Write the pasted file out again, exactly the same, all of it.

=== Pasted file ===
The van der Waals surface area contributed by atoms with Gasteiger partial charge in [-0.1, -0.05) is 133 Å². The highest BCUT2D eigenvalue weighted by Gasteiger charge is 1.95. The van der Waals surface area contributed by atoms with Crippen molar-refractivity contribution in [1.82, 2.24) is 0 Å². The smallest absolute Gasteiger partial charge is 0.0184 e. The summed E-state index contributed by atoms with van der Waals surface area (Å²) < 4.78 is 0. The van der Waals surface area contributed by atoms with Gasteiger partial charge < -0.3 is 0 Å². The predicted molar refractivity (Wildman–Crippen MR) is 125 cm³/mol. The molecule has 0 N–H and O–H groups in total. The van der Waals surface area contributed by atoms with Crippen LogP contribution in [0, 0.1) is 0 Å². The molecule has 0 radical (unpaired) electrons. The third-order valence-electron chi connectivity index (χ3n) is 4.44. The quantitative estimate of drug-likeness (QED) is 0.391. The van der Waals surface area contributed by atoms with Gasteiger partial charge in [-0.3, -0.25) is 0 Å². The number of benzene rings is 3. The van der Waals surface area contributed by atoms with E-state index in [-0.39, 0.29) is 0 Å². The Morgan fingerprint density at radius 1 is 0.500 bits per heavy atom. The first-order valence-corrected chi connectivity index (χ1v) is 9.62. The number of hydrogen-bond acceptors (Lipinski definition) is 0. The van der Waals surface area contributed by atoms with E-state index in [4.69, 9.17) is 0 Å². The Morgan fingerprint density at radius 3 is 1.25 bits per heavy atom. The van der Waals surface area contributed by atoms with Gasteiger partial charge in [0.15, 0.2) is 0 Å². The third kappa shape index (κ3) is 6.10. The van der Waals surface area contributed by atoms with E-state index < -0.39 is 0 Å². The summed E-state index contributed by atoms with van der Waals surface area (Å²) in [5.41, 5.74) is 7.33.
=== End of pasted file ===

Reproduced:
The van der Waals surface area contributed by atoms with Gasteiger partial charge in [-0.1, -0.05) is 133 Å². The highest BCUT2D eigenvalue weighted by Gasteiger charge is 1.95. The van der Waals surface area contributed by atoms with Crippen molar-refractivity contribution in [1.82, 2.24) is 0 Å². The smallest absolute Gasteiger partial charge is 0.0184 e. The summed E-state index contributed by atoms with van der Waals surface area (Å²) < 4.78 is 0. The van der Waals surface area contributed by atoms with Gasteiger partial charge < -0.3 is 0 Å². The predicted molar refractivity (Wildman–Crippen MR) is 125 cm³/mol. The molecule has 0 N–H and O–H groups in total. The van der Waals surface area contributed by atoms with Crippen LogP contribution in [0, 0.1) is 0 Å². The molecule has 0 radical (unpaired) electrons. The third-order valence-electron chi connectivity index (χ3n) is 4.44. The quantitative estimate of drug-likeness (QED) is 0.391. The van der Waals surface area contributed by atoms with Gasteiger partial charge in [-0.3, -0.25) is 0 Å². The number of benzene rings is 3. The van der Waals surface area contributed by atoms with E-state index in [-0.39, 0.29) is 0 Å². The Morgan fingerprint density at radius 1 is 0.500 bits per heavy atom. The first-order valence-corrected chi connectivity index (χ1v) is 9.62. The number of hydrogen-bond acceptors (Lipinski definition) is 0. The van der Waals surface area contributed by atoms with E-state index in [4.69, 9.17) is 0 Å². The Morgan fingerprint density at radius 3 is 1.25 bits per heavy atom. The van der Waals surface area contributed by atoms with Gasteiger partial charge in [0.15, 0.2) is 0 Å². The third kappa shape index (κ3) is 6.10. The van der Waals surface area contributed by atoms with E-state index < -0.39 is 0 Å². The summed E-state index contributed by atoms with van der Waals surface area (Å²) in [5.41, 5.74) is 7.33.